Fiery antecedents of a great colourist
BEST-SELLING AMERICAN author Alice Hoffman’s latest novel, The Marriage of Opposites, is a fictionalised retelling of how the artist Camille Pissarro — born Jacob Abraham Camille on the Caribbean island of St Thomas — became one of the most influential Impressionists and Post-Impressionists. But Camille does not appear until the second half of the novel. The first, superior part deals with the fiery, complicated relationship between his parents.
In Hoffman’s account, the outspoken, cerebral Rachel Pomie hails from one of the island’s premier Jewish families. Forced to dress the part of the respectable lady, she is an undeclared feminist at a time when women could own no property.Sheisneverhappierthanwhen exploringStThomas’physicalsplendour with her friend, Jestine, of whose own, heartrending story we also learn.
After years of suffocating under the stern glare of her community, Rachel’s decision to marry a French émigré leads to her being ostracised. For Frédérick, on paper a suitable match, is not merely several years her junior — a gap that would be remarked on to this day, but that was highly shocking in the early 1800s — but the nephew of Rachel’s late husband. Passionately in love, they are thwarted at every turn, with rabbis slamming doors and the congregation spurning their company. Yet they refuse to give up.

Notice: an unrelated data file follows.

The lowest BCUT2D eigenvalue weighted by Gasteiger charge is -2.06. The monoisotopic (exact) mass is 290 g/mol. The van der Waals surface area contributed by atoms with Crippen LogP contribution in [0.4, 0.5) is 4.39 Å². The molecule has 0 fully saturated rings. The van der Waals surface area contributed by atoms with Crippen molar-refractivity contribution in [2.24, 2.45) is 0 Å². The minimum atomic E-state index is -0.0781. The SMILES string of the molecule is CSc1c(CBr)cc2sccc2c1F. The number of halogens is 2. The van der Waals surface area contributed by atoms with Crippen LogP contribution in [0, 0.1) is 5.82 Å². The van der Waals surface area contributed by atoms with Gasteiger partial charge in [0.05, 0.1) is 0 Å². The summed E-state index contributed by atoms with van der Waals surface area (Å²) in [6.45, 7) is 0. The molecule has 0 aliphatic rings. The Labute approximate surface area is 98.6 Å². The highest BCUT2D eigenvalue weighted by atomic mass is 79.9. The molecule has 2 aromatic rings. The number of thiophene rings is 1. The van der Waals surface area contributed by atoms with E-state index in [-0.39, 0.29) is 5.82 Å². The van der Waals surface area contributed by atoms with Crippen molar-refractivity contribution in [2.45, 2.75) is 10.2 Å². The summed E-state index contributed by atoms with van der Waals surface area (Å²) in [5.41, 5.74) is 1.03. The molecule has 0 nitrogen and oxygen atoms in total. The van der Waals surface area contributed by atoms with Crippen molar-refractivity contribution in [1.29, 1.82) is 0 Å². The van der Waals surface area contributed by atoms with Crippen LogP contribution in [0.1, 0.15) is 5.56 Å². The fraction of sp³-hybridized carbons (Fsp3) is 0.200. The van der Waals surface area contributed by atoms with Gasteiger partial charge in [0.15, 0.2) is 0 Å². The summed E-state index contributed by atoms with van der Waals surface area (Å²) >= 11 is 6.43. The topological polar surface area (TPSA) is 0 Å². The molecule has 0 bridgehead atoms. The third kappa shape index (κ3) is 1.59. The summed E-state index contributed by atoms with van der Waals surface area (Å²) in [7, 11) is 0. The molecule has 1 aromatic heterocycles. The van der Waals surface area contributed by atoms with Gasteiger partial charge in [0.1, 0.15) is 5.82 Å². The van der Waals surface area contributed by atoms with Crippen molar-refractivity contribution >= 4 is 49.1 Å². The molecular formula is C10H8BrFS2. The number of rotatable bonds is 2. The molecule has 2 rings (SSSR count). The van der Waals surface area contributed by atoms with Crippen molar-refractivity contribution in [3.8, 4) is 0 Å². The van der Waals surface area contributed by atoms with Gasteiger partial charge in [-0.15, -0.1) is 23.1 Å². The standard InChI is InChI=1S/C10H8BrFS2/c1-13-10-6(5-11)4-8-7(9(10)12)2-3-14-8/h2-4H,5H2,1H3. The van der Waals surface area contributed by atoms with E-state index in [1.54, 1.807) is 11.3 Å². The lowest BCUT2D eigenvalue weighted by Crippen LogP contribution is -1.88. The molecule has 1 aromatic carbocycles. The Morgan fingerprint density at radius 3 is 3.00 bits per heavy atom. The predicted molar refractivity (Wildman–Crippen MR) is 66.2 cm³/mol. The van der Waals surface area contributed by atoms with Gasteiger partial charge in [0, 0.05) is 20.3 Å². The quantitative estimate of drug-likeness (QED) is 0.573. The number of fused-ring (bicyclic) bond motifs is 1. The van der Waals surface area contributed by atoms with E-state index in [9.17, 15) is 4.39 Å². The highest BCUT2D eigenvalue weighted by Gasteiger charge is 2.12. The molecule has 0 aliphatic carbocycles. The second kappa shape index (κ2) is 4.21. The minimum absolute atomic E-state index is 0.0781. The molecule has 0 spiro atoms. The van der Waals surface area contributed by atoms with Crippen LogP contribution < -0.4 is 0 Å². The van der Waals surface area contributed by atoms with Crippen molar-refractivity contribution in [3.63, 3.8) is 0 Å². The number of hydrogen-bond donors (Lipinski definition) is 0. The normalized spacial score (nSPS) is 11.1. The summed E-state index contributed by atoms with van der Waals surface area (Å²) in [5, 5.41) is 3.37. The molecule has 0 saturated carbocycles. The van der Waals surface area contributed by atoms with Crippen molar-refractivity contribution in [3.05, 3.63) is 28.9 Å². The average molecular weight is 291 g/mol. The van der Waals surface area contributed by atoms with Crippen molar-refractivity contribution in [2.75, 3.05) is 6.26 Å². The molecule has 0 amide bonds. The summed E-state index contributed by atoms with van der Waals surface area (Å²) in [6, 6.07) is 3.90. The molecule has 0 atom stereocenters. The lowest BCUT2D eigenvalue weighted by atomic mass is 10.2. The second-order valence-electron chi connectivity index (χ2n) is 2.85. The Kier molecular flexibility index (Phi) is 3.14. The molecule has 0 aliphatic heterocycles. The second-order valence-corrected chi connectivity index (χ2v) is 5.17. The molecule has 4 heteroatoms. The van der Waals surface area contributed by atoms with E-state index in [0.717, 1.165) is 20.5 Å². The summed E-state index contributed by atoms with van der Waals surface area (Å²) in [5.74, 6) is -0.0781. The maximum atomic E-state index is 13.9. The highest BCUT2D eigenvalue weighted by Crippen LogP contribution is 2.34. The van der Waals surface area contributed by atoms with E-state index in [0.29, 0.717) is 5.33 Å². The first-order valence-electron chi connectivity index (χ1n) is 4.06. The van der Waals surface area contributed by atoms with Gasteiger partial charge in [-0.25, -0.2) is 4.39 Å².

Frédérick i s a half-formed character; Rachel is the one with the determinat i o n . L i k e Scarlett O’Hara, she sees tomorrow as another day; her resourcefulness saves the family time and again. It is in her son Jacob that she finally encounters somebody as stubborn as herself, and their prickly relationship, especially after they leave St Thomas for Paris, forms the concluding part of Hoffman’s story.
Hoffman doesn’t go in for high stakes; the lovers are more soap-opera protagonists than Romeo and Juliet. At the same time, her attempt to draw a connection between Pissarro’s child-
(The gleaners), 1889 hood and his future as a radical artist feels forced. But the narrative is propelled by the character of Rachel, a wonderful, modern heroine; tough as nails and defiant at every turn.
The authenticity of the setting, characters and events is questionable. For example, while Frédérick was certainly Jewish, the real Rachel’s lineage is the subject of debate. And the remarkably harmonious relations she describes between Jews and non-Jews, and especially between whites and blacks, is possibly fanciful at a time when slavery was still prevalent.
But even if the story is a fairy-tale, the Jewish life on the island described by Hoffman is not. St Thomas was at the time under Danish rule, home to a bustling Jewish community buoyed the sugar trade, and the synagogue built there in 1833 is still standing today. It’s a forgotten part of Jewish history, and one Hoffman brings to life in vivid, fascinating detail.
This is a light, enjoyable book, and Rachel is a welcome addition to the roll of Jewish heroines.
Jennifer Lipman is a freelance journalist